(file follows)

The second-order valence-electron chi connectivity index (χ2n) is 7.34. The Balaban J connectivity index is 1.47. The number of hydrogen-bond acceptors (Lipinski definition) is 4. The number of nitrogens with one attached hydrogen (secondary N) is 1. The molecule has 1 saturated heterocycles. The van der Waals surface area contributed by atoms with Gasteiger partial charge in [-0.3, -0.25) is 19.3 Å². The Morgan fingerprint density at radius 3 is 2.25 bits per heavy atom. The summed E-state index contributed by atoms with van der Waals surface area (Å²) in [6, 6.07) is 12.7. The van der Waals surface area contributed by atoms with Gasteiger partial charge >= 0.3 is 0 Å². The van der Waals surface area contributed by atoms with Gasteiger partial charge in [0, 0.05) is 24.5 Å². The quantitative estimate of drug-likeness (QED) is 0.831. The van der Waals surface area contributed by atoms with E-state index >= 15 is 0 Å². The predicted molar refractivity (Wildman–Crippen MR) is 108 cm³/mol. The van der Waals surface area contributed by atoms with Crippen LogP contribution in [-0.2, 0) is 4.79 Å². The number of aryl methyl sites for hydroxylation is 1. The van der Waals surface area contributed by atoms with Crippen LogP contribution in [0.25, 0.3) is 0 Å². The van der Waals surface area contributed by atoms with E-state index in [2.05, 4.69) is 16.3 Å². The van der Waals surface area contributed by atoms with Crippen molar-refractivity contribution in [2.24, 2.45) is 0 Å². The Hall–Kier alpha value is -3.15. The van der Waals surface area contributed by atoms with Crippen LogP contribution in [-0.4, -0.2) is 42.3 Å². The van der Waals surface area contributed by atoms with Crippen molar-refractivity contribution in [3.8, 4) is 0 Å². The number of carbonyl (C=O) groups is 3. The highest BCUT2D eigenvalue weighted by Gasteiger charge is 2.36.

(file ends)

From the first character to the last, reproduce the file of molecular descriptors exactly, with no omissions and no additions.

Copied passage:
The second-order valence-electron chi connectivity index (χ2n) is 7.34. The Balaban J connectivity index is 1.47. The number of hydrogen-bond acceptors (Lipinski definition) is 4. The number of nitrogens with one attached hydrogen (secondary N) is 1. The molecule has 1 saturated heterocycles. The van der Waals surface area contributed by atoms with Gasteiger partial charge in [-0.3, -0.25) is 19.3 Å². The Morgan fingerprint density at radius 3 is 2.25 bits per heavy atom. The summed E-state index contributed by atoms with van der Waals surface area (Å²) in [6, 6.07) is 12.7. The van der Waals surface area contributed by atoms with Gasteiger partial charge >= 0.3 is 0 Å². The van der Waals surface area contributed by atoms with Gasteiger partial charge in [0, 0.05) is 24.5 Å². The quantitative estimate of drug-likeness (QED) is 0.831. The van der Waals surface area contributed by atoms with E-state index >= 15 is 0 Å². The predicted molar refractivity (Wildman–Crippen MR) is 108 cm³/mol. The van der Waals surface area contributed by atoms with Crippen LogP contribution in [-0.2, 0) is 4.79 Å². The number of aryl methyl sites for hydroxylation is 1. The van der Waals surface area contributed by atoms with Crippen LogP contribution in [0.25, 0.3) is 0 Å². The van der Waals surface area contributed by atoms with E-state index in [2.05, 4.69) is 16.3 Å². The van der Waals surface area contributed by atoms with Crippen molar-refractivity contribution in [2.24, 2.45) is 0 Å². The Hall–Kier alpha value is -3.15. The van der Waals surface area contributed by atoms with Crippen LogP contribution in [-0.4, -0.2) is 42.3 Å². The van der Waals surface area contributed by atoms with Crippen molar-refractivity contribution in [3.8, 4) is 0 Å². The number of carbonyl (C=O) groups is 3. The highest BCUT2D eigenvalue weighted by Gasteiger charge is 2.36.